updated 07:25 pm EST, Sun February 12, 2012
Samsung tablets outsold by Apple in home turf
Industry insider estimates have claimed that the iPad 2 has reached the million-unit sales mark in South Korea. The milestone came after a late November 2010 launch and 700,000 iPads shipped just in 2011, leaving the remaining 300,000 to have been sold in two and a half months' time, the Korea Herald said. That number could be higher, Korean media thought, since many had bought iPads even before official approval.
About two thirds of the iPads were Wi-Fi versions, implying that carriers' offers to subsidize the 3G version weren't having a disproportionate effect in the country versus elsewhere. Lower prices and adequate reach for Wi-Fi have typically made it the most popular choice.
The tally, although unlikely to be confirmed by Apple, could symbolize the lack of traction Android tablets have had both in South Korea and worldwide. Apple is believed to have between 70 to 80 percent of the tablet market in Korea despite it being the home for two of the largest Android tablet supporters, LG and Samsung. Both are used to largely dominating local electronics and typically control smartphones, but if true would have just a minority stake even with the marketing pressure they can exert in the area.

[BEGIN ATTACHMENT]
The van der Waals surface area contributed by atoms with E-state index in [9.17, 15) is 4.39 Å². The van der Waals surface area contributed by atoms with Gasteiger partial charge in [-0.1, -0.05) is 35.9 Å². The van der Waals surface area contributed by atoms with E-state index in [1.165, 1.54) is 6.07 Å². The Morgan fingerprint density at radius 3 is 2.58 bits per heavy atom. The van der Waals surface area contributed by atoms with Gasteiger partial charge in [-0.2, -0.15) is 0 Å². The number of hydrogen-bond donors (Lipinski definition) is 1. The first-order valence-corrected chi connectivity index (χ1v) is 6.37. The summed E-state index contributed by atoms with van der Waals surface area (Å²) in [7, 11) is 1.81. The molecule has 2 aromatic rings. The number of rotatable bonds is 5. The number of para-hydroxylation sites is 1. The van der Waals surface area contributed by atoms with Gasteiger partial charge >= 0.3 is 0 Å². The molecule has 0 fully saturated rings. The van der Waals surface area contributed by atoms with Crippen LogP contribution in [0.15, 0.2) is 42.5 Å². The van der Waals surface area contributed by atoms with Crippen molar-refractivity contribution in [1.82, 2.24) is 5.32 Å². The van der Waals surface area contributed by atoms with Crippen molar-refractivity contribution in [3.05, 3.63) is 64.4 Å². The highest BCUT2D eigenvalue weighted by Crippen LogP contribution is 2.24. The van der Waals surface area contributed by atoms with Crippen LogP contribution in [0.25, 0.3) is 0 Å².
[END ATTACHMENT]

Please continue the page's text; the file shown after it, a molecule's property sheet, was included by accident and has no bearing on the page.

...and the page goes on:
Some evidence may come through Samsung's own silence. Despite being eager to tout numerical milestones for virtually any product it makes, Samsung has never said how many units of the Galaxy Tab 10.1, or any other Android tablet beyond the original Galaxy Tab, it has shipped or sold. NPD data for the US has had it outsold by HP in 2011 while LG's G-Slate (Optimus Pad) didn't register in the top five non-iPad tablets that year.
Korean manufacturers may not necessarily see a change. Samsung may have an upgraded Galaxy Tab at Mobile World Congress late this month, but with its necessary processor not shipping until significantly into the spring, it could ship well after the rumored iPad 3 launch in March. Android 4.0 is also a comparatively mild update for tablets and doesn't improve most of the problem areas, such as OS complexity, interface performance, and a shortage of tablet-optimized apps.